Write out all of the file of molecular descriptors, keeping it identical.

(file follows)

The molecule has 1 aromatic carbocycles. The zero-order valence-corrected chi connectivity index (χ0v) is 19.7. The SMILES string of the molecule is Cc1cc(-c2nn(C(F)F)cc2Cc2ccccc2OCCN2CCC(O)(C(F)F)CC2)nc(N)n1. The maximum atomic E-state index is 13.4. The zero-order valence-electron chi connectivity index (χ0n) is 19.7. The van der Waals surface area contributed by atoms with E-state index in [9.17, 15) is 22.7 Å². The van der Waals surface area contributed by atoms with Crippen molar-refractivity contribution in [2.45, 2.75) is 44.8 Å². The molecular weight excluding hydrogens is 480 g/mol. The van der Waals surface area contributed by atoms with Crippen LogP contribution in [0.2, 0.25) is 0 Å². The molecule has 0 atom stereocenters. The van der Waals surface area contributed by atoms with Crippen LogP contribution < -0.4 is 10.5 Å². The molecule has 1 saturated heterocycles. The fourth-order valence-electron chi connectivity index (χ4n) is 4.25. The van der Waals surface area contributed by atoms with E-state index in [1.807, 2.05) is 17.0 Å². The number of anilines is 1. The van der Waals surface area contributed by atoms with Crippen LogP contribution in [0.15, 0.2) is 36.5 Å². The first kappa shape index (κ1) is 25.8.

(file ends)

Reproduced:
The molecule has 1 aromatic carbocycles. The zero-order valence-corrected chi connectivity index (χ0v) is 19.7. The SMILES string of the molecule is Cc1cc(-c2nn(C(F)F)cc2Cc2ccccc2OCCN2CCC(O)(C(F)F)CC2)nc(N)n1. The maximum atomic E-state index is 13.4. The zero-order valence-electron chi connectivity index (χ0n) is 19.7. The van der Waals surface area contributed by atoms with E-state index in [9.17, 15) is 22.7 Å². The van der Waals surface area contributed by atoms with Crippen molar-refractivity contribution in [2.45, 2.75) is 44.8 Å². The molecular weight excluding hydrogens is 480 g/mol. The van der Waals surface area contributed by atoms with Crippen LogP contribution in [0.2, 0.25) is 0 Å². The molecule has 0 atom stereocenters. The van der Waals surface area contributed by atoms with Crippen LogP contribution < -0.4 is 10.5 Å². The molecule has 1 saturated heterocycles. The fourth-order valence-electron chi connectivity index (χ4n) is 4.25. The van der Waals surface area contributed by atoms with E-state index in [1.807, 2.05) is 17.0 Å². The number of anilines is 1. The van der Waals surface area contributed by atoms with Crippen LogP contribution in [0.15, 0.2) is 36.5 Å². The first kappa shape index (κ1) is 25.8.